A Bit of “Grinchiness”

Dear Birdie over at Aiming for Grace has unwittingly coined a new term: “grinchiness.” Here it is still early December and she’s dreading the Holidays — “feeling a low grade tension and resentment and grinchiness about the weeks of treats and temptation ahead.”Grinch_6

Birdie explains that she’s “kind of hating the fact that the impending holidays are all about sweets and food and sugary excess. I get the traditions and the cultural reasons why we stack plates high with sugar and candy and treats. I understand the ‘why’ of all the food. I also understand the temptation to test what I know will happen if I ‘taste’ a few too many of those treats at every turn, at every social occasion… For now, I’m bummed that I need to sit myself down and talk through what’s ahead and how I need to avoid the temptation that leads to the inevitable rollercoaster ride I know so well. For now, I’m wishing it was January 3rd and all this sugary, holiday sweetness was behind me.

I can so relate. I wrote my Straight Up column at dLife this month on this very same bah-humbug topic — how utterly infuriating it is to be constantly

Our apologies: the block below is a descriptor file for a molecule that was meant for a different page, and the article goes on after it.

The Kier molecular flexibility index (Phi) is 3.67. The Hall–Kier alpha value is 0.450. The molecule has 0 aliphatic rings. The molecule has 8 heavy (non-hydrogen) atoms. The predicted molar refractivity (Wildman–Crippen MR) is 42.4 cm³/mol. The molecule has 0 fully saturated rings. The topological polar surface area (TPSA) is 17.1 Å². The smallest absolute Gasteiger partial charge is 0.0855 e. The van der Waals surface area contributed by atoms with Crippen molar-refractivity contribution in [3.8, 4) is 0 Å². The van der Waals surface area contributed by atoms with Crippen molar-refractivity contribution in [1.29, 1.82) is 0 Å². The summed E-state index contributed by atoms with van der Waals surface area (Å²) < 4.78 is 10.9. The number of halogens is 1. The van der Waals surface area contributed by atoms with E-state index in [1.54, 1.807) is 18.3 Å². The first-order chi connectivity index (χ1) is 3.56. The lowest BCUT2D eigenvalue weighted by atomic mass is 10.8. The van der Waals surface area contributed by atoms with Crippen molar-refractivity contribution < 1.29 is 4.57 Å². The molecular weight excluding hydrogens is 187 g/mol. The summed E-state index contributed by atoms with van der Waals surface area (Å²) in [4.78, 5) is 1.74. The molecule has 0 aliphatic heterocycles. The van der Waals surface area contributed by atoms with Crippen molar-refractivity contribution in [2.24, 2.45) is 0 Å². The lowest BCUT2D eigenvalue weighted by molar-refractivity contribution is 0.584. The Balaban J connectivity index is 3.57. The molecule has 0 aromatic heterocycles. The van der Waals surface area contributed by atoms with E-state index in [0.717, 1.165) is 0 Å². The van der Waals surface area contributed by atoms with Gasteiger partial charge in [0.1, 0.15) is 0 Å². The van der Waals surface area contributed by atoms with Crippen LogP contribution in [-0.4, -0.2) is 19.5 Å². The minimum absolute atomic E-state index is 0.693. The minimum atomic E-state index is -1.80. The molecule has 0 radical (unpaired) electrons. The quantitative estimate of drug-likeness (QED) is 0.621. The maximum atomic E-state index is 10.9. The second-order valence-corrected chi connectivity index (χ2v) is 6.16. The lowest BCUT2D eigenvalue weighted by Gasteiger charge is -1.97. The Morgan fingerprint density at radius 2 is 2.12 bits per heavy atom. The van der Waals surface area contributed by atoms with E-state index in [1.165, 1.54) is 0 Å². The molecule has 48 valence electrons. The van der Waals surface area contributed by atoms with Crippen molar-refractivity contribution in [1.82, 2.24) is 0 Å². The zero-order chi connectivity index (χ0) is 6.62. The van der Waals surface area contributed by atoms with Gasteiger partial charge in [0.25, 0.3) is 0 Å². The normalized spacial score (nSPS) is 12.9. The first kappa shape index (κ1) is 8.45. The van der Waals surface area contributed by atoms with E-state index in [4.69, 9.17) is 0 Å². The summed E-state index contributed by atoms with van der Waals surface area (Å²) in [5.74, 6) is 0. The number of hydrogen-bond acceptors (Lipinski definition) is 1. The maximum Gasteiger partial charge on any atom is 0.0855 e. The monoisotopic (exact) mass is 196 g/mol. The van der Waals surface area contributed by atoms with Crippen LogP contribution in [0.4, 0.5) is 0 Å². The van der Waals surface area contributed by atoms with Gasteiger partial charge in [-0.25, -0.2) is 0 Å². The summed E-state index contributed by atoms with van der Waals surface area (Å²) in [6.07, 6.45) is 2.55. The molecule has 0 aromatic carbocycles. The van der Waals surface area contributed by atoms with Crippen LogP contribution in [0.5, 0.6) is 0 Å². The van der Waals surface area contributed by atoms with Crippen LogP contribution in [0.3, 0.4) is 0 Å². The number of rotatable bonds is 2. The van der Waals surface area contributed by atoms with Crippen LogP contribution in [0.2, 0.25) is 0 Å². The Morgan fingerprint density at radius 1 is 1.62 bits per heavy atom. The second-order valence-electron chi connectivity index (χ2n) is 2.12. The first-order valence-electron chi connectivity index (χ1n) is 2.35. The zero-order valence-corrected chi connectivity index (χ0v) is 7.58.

forced to say “no” when everyone around you is saying “yes.”

Personally, I’m thankful that I’m not battling a weight problem, so it’s not even an issue of falling off a “diet.” But heck, when you’re controlling your blood sugar levels manually — even with the help of a fancy remote control device — the extra temptations this time of year can be hellish, let’s face it.

For those of you who feel don’t like the whining, let it go, will ya? Because being diabetic is a bitch, and we just need to acknowledge that sometimes. Ideally among our brethren online, who can empathize. And the truth is, even some of the established diabetes organizations that ought to know better are sticking our noses in those high-GI treats. (Read the column to get that full gripe.)